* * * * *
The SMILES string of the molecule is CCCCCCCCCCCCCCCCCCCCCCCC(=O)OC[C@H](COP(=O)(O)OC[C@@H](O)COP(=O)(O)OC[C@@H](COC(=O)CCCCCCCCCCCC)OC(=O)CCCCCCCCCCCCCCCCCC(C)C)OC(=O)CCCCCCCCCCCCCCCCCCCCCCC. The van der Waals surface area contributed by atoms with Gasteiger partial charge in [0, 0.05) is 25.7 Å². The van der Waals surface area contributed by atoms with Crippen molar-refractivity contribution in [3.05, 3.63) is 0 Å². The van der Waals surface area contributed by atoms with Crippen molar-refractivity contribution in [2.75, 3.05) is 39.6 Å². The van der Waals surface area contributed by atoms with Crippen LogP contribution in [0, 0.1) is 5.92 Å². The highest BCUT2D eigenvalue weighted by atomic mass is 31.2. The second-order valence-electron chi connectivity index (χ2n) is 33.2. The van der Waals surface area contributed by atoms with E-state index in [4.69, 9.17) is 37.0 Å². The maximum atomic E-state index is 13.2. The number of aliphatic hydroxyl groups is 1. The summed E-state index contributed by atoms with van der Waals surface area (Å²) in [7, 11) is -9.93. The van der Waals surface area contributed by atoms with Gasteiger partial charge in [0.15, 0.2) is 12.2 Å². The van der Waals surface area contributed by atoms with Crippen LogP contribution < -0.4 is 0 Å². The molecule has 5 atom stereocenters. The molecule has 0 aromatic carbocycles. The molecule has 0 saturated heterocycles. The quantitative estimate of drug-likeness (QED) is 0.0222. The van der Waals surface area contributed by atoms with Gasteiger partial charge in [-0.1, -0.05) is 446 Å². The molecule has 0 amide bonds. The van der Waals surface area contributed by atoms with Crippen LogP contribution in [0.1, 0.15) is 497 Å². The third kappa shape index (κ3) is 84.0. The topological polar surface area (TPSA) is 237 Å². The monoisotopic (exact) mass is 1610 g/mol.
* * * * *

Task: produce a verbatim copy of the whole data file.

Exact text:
The SMILES string of the molecule is CCCCCCCCCCCCCCCCCCCCCCCC(=O)OC[C@H](COP(=O)(O)OC[C@@H](O)COP(=O)(O)OC[C@@H](COC(=O)CCCCCCCCCCCC)OC(=O)CCCCCCCCCCCCCCCCCC(C)C)OC(=O)CCCCCCCCCCCCCCCCCCCCCCC. The van der Waals surface area contributed by atoms with Gasteiger partial charge in [0, 0.05) is 25.7 Å². The van der Waals surface area contributed by atoms with Crippen molar-refractivity contribution in [3.05, 3.63) is 0 Å². The van der Waals surface area contributed by atoms with Crippen molar-refractivity contribution in [2.75, 3.05) is 39.6 Å². The van der Waals surface area contributed by atoms with Crippen LogP contribution in [0, 0.1) is 5.92 Å². The highest BCUT2D eigenvalue weighted by atomic mass is 31.2. The second-order valence-electron chi connectivity index (χ2n) is 33.2. The van der Waals surface area contributed by atoms with E-state index in [4.69, 9.17) is 37.0 Å². The maximum atomic E-state index is 13.2. The number of aliphatic hydroxyl groups is 1. The summed E-state index contributed by atoms with van der Waals surface area (Å²) in [7, 11) is -9.93. The van der Waals surface area contributed by atoms with Gasteiger partial charge in [0.15, 0.2) is 12.2 Å². The van der Waals surface area contributed by atoms with Crippen LogP contribution < -0.4 is 0 Å². The molecule has 5 atom stereocenters. The molecule has 0 aromatic carbocycles. The molecule has 0 saturated heterocycles. The quantitative estimate of drug-likeness (QED) is 0.0222. The van der Waals surface area contributed by atoms with Gasteiger partial charge in [-0.1, -0.05) is 446 Å². The molecule has 0 amide bonds. The van der Waals surface area contributed by atoms with Crippen LogP contribution in [0.1, 0.15) is 497 Å². The third kappa shape index (κ3) is 84.0. The topological polar surface area (TPSA) is 237 Å². The monoisotopic (exact) mass is 1610 g/mol.